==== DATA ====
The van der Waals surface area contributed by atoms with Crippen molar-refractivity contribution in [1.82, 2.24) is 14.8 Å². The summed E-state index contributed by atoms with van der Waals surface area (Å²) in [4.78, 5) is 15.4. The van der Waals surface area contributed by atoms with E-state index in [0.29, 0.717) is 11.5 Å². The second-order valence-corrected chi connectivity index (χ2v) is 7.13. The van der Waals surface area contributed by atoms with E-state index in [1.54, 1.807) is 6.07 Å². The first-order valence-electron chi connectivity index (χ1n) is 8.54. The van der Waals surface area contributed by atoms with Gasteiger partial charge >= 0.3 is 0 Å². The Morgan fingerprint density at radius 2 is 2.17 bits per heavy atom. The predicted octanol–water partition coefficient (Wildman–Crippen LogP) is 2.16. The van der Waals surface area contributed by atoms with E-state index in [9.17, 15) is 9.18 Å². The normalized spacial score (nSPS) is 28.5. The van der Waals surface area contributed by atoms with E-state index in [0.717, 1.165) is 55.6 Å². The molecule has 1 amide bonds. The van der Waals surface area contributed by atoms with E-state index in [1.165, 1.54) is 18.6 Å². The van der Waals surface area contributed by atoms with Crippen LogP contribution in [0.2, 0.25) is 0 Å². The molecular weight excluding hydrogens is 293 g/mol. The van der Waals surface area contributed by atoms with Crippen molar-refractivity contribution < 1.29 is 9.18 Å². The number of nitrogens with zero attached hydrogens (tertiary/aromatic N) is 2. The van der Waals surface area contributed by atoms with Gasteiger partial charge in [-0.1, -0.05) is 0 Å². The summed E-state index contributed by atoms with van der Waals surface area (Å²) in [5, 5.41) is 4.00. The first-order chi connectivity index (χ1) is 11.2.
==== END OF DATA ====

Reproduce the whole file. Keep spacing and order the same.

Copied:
The van der Waals surface area contributed by atoms with Crippen molar-refractivity contribution in [1.82, 2.24) is 14.8 Å². The summed E-state index contributed by atoms with van der Waals surface area (Å²) in [4.78, 5) is 15.4. The van der Waals surface area contributed by atoms with E-state index in [0.29, 0.717) is 11.5 Å². The second-order valence-corrected chi connectivity index (χ2v) is 7.13. The van der Waals surface area contributed by atoms with E-state index in [1.54, 1.807) is 6.07 Å². The first-order valence-electron chi connectivity index (χ1n) is 8.54. The van der Waals surface area contributed by atoms with Gasteiger partial charge >= 0.3 is 0 Å². The Morgan fingerprint density at radius 2 is 2.17 bits per heavy atom. The predicted octanol–water partition coefficient (Wildman–Crippen LogP) is 2.16. The van der Waals surface area contributed by atoms with E-state index in [9.17, 15) is 9.18 Å². The normalized spacial score (nSPS) is 28.5. The van der Waals surface area contributed by atoms with E-state index in [0.717, 1.165) is 55.6 Å². The molecule has 1 amide bonds. The van der Waals surface area contributed by atoms with E-state index in [1.165, 1.54) is 18.6 Å². The van der Waals surface area contributed by atoms with Crippen LogP contribution in [0.2, 0.25) is 0 Å². The molecular weight excluding hydrogens is 293 g/mol. The van der Waals surface area contributed by atoms with Crippen molar-refractivity contribution < 1.29 is 9.18 Å². The number of nitrogens with zero attached hydrogens (tertiary/aromatic N) is 2. The van der Waals surface area contributed by atoms with Gasteiger partial charge in [-0.1, -0.05) is 0 Å². The summed E-state index contributed by atoms with van der Waals surface area (Å²) in [5, 5.41) is 4.00. The first-order chi connectivity index (χ1) is 11.2.